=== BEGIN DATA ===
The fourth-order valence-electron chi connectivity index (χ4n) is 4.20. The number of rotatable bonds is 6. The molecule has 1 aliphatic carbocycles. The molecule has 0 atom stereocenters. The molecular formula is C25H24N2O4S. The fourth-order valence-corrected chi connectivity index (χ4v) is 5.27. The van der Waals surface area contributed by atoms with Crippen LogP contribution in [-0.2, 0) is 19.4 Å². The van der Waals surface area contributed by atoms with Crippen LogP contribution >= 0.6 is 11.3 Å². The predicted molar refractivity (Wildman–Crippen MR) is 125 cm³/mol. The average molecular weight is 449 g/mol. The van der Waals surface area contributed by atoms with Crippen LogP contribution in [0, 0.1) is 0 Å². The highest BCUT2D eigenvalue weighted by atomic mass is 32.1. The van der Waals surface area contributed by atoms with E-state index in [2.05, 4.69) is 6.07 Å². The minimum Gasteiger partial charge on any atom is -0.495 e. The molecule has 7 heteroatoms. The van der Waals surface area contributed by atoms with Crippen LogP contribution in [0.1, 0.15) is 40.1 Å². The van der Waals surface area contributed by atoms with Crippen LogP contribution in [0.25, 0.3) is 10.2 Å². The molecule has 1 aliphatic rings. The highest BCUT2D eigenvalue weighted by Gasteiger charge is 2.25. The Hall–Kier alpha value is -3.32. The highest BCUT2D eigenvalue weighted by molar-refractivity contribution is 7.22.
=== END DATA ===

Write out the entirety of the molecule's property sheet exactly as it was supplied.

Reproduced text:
The fourth-order valence-electron chi connectivity index (χ4n) is 4.20. The number of rotatable bonds is 6. The molecule has 1 aliphatic carbocycles. The molecule has 0 atom stereocenters. The molecular formula is C25H24N2O4S. The fourth-order valence-corrected chi connectivity index (χ4v) is 5.27. The van der Waals surface area contributed by atoms with Crippen LogP contribution in [-0.2, 0) is 19.4 Å². The van der Waals surface area contributed by atoms with Crippen LogP contribution >= 0.6 is 11.3 Å². The predicted molar refractivity (Wildman–Crippen MR) is 125 cm³/mol. The average molecular weight is 449 g/mol. The van der Waals surface area contributed by atoms with Crippen LogP contribution in [0, 0.1) is 0 Å². The highest BCUT2D eigenvalue weighted by atomic mass is 32.1. The van der Waals surface area contributed by atoms with E-state index in [2.05, 4.69) is 6.07 Å². The minimum Gasteiger partial charge on any atom is -0.495 e. The molecule has 7 heteroatoms. The van der Waals surface area contributed by atoms with Crippen LogP contribution in [0.1, 0.15) is 40.1 Å². The van der Waals surface area contributed by atoms with Crippen LogP contribution in [0.25, 0.3) is 10.2 Å². The molecule has 1 aliphatic rings. The highest BCUT2D eigenvalue weighted by Gasteiger charge is 2.25. The Hall–Kier alpha value is -3.32. The highest BCUT2D eigenvalue weighted by molar-refractivity contribution is 7.22.